I always try to picture myself living many of the places we stay, thinking I could make the best of even the smallest and least cultureless towns, and although Dodge City wasn’t very modern, it had internet, coffee and an awesome, though short lived, history that they’re proud of (the 1870s made it famous basically), I can imagine making an effort at helping that place into the 21st century, without it turning into some horrible place like Gatlinburg or Virginia Beach – places where any sense of culture and history has been replaced by novelty mugs and “authentic local art” (soullessly manufactured by some poor artist, strictly to appeal to tourists so they can make it through another off season).
Although Iv’e heard Kansas referred to as a “fly over state/drive by state”, I liked it. It disturbs me that nearly all of the state is privately owned by farmers and ranchers and not a single wild bison roams free anywhere where there used to be millions, but it still brought up thoughts of western films and old west history, and somehow kept me from cringing too much. Plus it reminds me of eastern Montana where I lived for a few years and my sister’s family is from. A flat golden place where the skyline goes on for miles and miles (hence the Big Sky State), the sunsets are always inspiring and the terrain will surprise you with canyons, cactus and rattle snakes.
But we left the high plains Sunday morning, and were on our way to Colorado anyway. Again I spent much of the drive looking for RV parks or campgrounds, with all the same issues lately, no running water (what?) and no sewer (not that odd), or places that were booked solid or even closed for the season already (its still 80 in Denver so that was odd). After spending more time staring at my phone screen than I like to during a drive (a time where I’d rather be staring outside and pointing at cragly trees in fields of cows and looking for antelope) I gave up on finding something near Denver and we opted for Tiger Run RV Resort in Breckenridge, a place far up in the mountains west of Denver 80 miles. Inconvenient because we wanted to look for a new truck in Denver, but convenient because of the price and its great distance from the massive amounts of people in Denver. We called ahead and got our spot, knowing it would be late when we arrived, and made our once reasonable day trip into one around 470 miles.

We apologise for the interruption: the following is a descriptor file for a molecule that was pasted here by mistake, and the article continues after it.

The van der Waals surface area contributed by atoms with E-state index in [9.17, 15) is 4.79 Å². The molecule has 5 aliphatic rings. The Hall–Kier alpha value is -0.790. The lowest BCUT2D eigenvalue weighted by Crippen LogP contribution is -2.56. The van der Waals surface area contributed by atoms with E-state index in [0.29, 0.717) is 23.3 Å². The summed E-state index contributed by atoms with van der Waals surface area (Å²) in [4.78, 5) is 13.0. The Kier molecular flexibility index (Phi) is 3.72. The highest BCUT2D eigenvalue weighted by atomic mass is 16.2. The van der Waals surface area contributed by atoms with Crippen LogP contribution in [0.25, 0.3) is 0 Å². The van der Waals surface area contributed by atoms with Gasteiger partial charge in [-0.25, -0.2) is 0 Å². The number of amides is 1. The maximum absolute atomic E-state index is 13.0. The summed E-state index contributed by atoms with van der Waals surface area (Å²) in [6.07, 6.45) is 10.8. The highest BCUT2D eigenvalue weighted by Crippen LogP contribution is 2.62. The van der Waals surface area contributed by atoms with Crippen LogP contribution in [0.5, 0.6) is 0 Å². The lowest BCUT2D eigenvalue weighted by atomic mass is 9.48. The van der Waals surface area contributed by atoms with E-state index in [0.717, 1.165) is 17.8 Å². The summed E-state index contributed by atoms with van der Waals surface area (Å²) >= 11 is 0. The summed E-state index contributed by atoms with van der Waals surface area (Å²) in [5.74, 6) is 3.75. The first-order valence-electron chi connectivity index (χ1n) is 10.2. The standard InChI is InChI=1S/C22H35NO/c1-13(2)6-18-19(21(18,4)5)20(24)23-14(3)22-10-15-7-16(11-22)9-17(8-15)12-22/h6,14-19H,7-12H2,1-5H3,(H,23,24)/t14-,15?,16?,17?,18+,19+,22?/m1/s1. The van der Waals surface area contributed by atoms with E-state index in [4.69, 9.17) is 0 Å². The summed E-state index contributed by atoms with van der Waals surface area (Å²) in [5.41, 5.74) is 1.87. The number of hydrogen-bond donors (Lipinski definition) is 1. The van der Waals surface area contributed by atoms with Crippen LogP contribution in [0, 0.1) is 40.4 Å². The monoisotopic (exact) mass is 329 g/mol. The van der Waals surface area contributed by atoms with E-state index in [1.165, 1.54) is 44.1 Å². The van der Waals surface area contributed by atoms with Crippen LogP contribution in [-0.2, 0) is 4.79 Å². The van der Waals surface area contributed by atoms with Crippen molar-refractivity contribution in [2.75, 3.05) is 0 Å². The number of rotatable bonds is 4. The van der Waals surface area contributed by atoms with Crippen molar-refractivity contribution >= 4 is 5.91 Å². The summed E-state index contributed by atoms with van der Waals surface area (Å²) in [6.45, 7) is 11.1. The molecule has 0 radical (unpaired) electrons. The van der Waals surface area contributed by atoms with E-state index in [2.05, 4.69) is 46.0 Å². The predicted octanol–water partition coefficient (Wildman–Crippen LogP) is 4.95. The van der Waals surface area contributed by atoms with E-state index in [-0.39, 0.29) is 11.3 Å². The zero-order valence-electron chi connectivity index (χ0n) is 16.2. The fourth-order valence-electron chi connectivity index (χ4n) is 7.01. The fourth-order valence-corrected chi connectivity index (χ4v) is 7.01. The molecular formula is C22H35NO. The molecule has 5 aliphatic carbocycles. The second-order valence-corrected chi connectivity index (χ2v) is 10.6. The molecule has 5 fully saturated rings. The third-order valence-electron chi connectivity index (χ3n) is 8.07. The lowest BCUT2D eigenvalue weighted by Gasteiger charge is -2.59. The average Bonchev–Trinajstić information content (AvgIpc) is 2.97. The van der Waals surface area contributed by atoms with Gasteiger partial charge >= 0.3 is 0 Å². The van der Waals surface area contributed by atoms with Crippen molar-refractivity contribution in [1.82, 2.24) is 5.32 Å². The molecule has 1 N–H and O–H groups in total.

The truck nearly choked and died on the way up the mountains and is now leaking oil. It took a beating while climbing upwards of 10k feet, making 6 degree descents and climbs, one for 6 miles straight – probably working harder than the truck has ever had to work. We arrived around 11pm, having seen none of our mountainous trip, worn out as ever and worried about the truck. We spent a while setting up, the weather significantly colder than Denver already, and went to bed curious about our new 2 week home.
Luckily, we woke up to this and there were no more regrets about finding a place so far from Denver and our Jackson Wyoming route (try to ignore the RV in the picture, this place has a large number of owned spots with stored RV’s and empty Chalet’s).
So here we are, and basically everywhere you look looks like this or closer (in proximity). From downtown you can see the ski runs and Breckenridge offers more to do, and more vegetarian options than any town I can remember since maybe Asheville, NC. Thank you Western U.S.!!! So, since we like it so much.. we’ve been looking for cabins here and should have a code tomorrow to go inside one highest up on the list. We may not make it to Jackson (or probably Victor Idaho area) after all, but who cares. Apparently there is almost no cell reception for Verizon there and we have 2 verizon phones and 2 mifi units, which cost us enough every month that it would be a waste to pay for them and not be able to use them just for cheaper rent. Plus when you can take a bus to town year round, get 11mb internet (and probably higher but that’s what the cafe we go to gets)… great views..less gas costs because everything is close.. why go to East Idaho. Wish us luck that this place is awesome tomorrow.